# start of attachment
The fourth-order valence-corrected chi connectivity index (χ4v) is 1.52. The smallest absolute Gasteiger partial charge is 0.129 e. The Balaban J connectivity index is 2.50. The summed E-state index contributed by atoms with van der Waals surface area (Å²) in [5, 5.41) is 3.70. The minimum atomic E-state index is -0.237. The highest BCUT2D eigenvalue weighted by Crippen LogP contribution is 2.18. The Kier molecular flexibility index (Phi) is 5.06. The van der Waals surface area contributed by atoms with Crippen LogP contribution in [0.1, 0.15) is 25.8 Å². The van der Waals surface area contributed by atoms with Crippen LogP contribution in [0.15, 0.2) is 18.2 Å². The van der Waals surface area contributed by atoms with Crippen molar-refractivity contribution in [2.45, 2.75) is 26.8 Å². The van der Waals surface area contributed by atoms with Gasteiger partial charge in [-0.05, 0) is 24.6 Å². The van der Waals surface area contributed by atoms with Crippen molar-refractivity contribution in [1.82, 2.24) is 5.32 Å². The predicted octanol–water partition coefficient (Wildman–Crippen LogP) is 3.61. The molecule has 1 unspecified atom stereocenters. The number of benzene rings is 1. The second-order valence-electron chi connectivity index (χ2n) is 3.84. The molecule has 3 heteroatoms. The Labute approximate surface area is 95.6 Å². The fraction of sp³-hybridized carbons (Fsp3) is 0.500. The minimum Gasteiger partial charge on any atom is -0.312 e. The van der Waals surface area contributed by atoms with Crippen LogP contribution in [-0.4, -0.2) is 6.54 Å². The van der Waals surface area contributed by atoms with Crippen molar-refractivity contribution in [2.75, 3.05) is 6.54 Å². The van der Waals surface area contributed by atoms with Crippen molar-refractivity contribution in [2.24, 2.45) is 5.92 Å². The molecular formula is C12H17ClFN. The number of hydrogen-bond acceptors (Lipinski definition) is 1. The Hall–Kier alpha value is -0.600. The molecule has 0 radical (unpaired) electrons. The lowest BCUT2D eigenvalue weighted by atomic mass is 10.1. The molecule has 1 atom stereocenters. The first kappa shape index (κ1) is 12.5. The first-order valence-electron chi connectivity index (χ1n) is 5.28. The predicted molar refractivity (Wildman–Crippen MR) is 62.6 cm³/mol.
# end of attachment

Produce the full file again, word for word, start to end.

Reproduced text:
The fourth-order valence-corrected chi connectivity index (χ4v) is 1.52. The smallest absolute Gasteiger partial charge is 0.129 e. The Balaban J connectivity index is 2.50. The summed E-state index contributed by atoms with van der Waals surface area (Å²) in [5, 5.41) is 3.70. The minimum atomic E-state index is -0.237. The highest BCUT2D eigenvalue weighted by Crippen LogP contribution is 2.18. The Kier molecular flexibility index (Phi) is 5.06. The van der Waals surface area contributed by atoms with Crippen LogP contribution in [0.1, 0.15) is 25.8 Å². The van der Waals surface area contributed by atoms with Crippen LogP contribution in [0.15, 0.2) is 18.2 Å². The van der Waals surface area contributed by atoms with Crippen molar-refractivity contribution in [2.45, 2.75) is 26.8 Å². The van der Waals surface area contributed by atoms with Gasteiger partial charge in [-0.05, 0) is 24.6 Å². The van der Waals surface area contributed by atoms with Crippen molar-refractivity contribution in [1.82, 2.24) is 5.32 Å². The predicted octanol–water partition coefficient (Wildman–Crippen LogP) is 3.61. The molecule has 1 unspecified atom stereocenters. The number of benzene rings is 1. The second-order valence-electron chi connectivity index (χ2n) is 3.84. The molecule has 3 heteroatoms. The Labute approximate surface area is 95.6 Å². The fraction of sp³-hybridized carbons (Fsp3) is 0.500. The minimum Gasteiger partial charge on any atom is -0.312 e. The van der Waals surface area contributed by atoms with Crippen LogP contribution in [-0.4, -0.2) is 6.54 Å². The van der Waals surface area contributed by atoms with Crippen molar-refractivity contribution in [2.75, 3.05) is 6.54 Å². The van der Waals surface area contributed by atoms with Crippen molar-refractivity contribution in [2.24, 2.45) is 5.92 Å². The molecular formula is C12H17ClFN. The number of hydrogen-bond acceptors (Lipinski definition) is 1. The Hall–Kier alpha value is -0.600. The molecule has 0 radical (unpaired) electrons. The lowest BCUT2D eigenvalue weighted by atomic mass is 10.1. The molecule has 1 atom stereocenters. The first kappa shape index (κ1) is 12.5. The first-order valence-electron chi connectivity index (χ1n) is 5.28. The predicted molar refractivity (Wildman–Crippen MR) is 62.6 cm³/mol.